By Irwin Richman
The books that I buy for my personal collection are chosen because they are resources that I can return to on a whim or for a purpose year after year after year. Seed Art is a wonderful example of just such a book. In 176 illustration filled pages, this book traces the history of American seed art from the European still lifes which so profoundly affected the genre to the chromolithographic technologies that transformed art into commercially viable specimens and ultimately to a century and more of beautiful seed packets.
Seed Art is a library of illustrations and photographs assembled from private and public collections throughout the United States: Nursery sample book plates, hand colored engravings, chromolithographed canned goods labels, 19th century trading cards, seed catalog covers, commission box displays and hundreds of seed packets. The illustrations and photographs are nicely supported with illuminating text, but the book is really about the artistry expressed through the genre of seed art and more than 95% of the content is illustration.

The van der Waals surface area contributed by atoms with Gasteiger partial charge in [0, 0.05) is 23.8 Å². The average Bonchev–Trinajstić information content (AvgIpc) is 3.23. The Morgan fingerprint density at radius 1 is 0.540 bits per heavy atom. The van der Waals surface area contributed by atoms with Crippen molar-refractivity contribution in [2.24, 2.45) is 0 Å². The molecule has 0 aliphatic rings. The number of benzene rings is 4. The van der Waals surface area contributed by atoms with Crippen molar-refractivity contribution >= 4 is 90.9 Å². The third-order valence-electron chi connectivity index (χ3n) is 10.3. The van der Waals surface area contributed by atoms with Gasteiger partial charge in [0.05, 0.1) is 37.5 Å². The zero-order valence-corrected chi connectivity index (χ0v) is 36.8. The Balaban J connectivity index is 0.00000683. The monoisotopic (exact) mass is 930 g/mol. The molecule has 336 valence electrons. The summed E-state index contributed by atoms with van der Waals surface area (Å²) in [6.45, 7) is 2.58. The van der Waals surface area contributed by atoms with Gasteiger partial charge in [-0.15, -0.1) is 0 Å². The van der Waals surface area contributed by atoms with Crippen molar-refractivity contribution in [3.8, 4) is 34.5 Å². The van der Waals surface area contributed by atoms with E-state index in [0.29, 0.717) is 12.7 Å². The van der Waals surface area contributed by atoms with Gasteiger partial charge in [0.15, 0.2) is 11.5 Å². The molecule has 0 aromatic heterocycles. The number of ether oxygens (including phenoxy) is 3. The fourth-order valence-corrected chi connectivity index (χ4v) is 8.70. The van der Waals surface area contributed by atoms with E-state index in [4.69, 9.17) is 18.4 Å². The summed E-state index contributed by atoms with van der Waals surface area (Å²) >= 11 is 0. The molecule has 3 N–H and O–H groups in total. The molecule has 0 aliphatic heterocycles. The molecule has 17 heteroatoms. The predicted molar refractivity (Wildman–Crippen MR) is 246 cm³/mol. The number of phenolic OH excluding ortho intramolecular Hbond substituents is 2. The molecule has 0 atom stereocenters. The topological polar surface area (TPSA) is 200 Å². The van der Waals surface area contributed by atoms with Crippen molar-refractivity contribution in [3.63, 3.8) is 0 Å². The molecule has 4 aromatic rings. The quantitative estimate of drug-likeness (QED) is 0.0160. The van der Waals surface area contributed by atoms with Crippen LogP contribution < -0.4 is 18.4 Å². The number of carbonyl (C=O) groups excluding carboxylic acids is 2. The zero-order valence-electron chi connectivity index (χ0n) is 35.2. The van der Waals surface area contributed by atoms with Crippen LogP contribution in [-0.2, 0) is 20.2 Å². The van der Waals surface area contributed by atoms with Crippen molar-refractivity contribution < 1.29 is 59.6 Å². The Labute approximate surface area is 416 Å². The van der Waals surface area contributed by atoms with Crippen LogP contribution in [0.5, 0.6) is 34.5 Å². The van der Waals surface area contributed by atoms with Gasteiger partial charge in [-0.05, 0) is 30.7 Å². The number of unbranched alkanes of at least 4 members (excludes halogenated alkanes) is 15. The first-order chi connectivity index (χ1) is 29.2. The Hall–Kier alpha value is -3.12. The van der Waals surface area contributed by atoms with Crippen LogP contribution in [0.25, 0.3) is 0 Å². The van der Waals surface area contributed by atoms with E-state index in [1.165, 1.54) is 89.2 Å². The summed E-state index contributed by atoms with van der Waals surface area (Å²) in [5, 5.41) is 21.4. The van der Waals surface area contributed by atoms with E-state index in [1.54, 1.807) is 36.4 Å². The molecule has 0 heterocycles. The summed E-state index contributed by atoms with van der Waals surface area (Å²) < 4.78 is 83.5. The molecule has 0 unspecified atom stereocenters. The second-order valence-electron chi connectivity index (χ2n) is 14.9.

It is not an overstatement to say that every individual who has ever purchased a packet of seeds would enjoy this book and find the history described on its pages fascinating. The "Ladies Bonnet Made From Dish Rag Gourd" on page 66, the article on "Pre-Historic Corn" on page 78 and the sweetly simple humor of the onion novelty card on page 27 declaring "I Could Cry My Eyes Out For You" are worth returning to again and again.
The author, Irwin Richman, is a distinguished American Studies professor retired from Penn State University. Since he retired he has assumed the position of Director of Research and Development for the Heirloom Seed Project at the Landis Valley Museum in Lancaster County, Pennsylvania. He is an avid gardener, lecturer and author. His lifelong investigations into understanding historical America and a nearly lifelong fascination with horticultural art are the inspirations for this book.